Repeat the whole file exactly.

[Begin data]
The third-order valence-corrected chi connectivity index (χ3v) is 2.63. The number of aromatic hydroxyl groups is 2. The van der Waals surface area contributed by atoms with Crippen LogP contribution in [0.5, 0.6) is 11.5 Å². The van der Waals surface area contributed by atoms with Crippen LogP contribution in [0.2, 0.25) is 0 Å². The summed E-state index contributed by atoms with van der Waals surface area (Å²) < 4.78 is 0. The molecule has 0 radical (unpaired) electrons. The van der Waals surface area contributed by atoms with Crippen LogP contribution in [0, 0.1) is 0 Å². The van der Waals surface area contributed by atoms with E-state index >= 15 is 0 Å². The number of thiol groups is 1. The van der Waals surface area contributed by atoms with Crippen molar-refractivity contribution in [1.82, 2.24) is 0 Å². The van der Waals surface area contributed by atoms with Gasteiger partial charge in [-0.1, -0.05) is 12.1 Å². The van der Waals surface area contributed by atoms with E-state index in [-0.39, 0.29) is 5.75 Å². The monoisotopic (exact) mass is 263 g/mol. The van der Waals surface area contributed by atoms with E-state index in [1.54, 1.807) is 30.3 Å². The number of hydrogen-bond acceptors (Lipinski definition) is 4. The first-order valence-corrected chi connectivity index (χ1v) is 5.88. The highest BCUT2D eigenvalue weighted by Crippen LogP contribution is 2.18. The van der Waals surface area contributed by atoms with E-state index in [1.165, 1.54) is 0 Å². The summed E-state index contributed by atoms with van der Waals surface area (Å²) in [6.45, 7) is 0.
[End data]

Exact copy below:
The third-order valence-corrected chi connectivity index (χ3v) is 2.63. The number of aromatic hydroxyl groups is 2. The van der Waals surface area contributed by atoms with Crippen LogP contribution in [0.5, 0.6) is 11.5 Å². The van der Waals surface area contributed by atoms with Crippen LogP contribution in [0.2, 0.25) is 0 Å². The summed E-state index contributed by atoms with van der Waals surface area (Å²) < 4.78 is 0. The molecule has 0 radical (unpaired) electrons. The van der Waals surface area contributed by atoms with Crippen LogP contribution in [0, 0.1) is 0 Å². The van der Waals surface area contributed by atoms with E-state index >= 15 is 0 Å². The number of thiol groups is 1. The van der Waals surface area contributed by atoms with Crippen molar-refractivity contribution in [1.82, 2.24) is 0 Å². The van der Waals surface area contributed by atoms with Gasteiger partial charge in [-0.1, -0.05) is 12.1 Å². The van der Waals surface area contributed by atoms with E-state index in [-0.39, 0.29) is 5.75 Å². The monoisotopic (exact) mass is 263 g/mol. The van der Waals surface area contributed by atoms with E-state index in [1.54, 1.807) is 30.3 Å². The number of hydrogen-bond acceptors (Lipinski definition) is 4. The first-order valence-corrected chi connectivity index (χ1v) is 5.88. The highest BCUT2D eigenvalue weighted by Crippen LogP contribution is 2.18. The van der Waals surface area contributed by atoms with E-state index in [1.165, 1.54) is 0 Å². The summed E-state index contributed by atoms with van der Waals surface area (Å²) in [6.45, 7) is 0.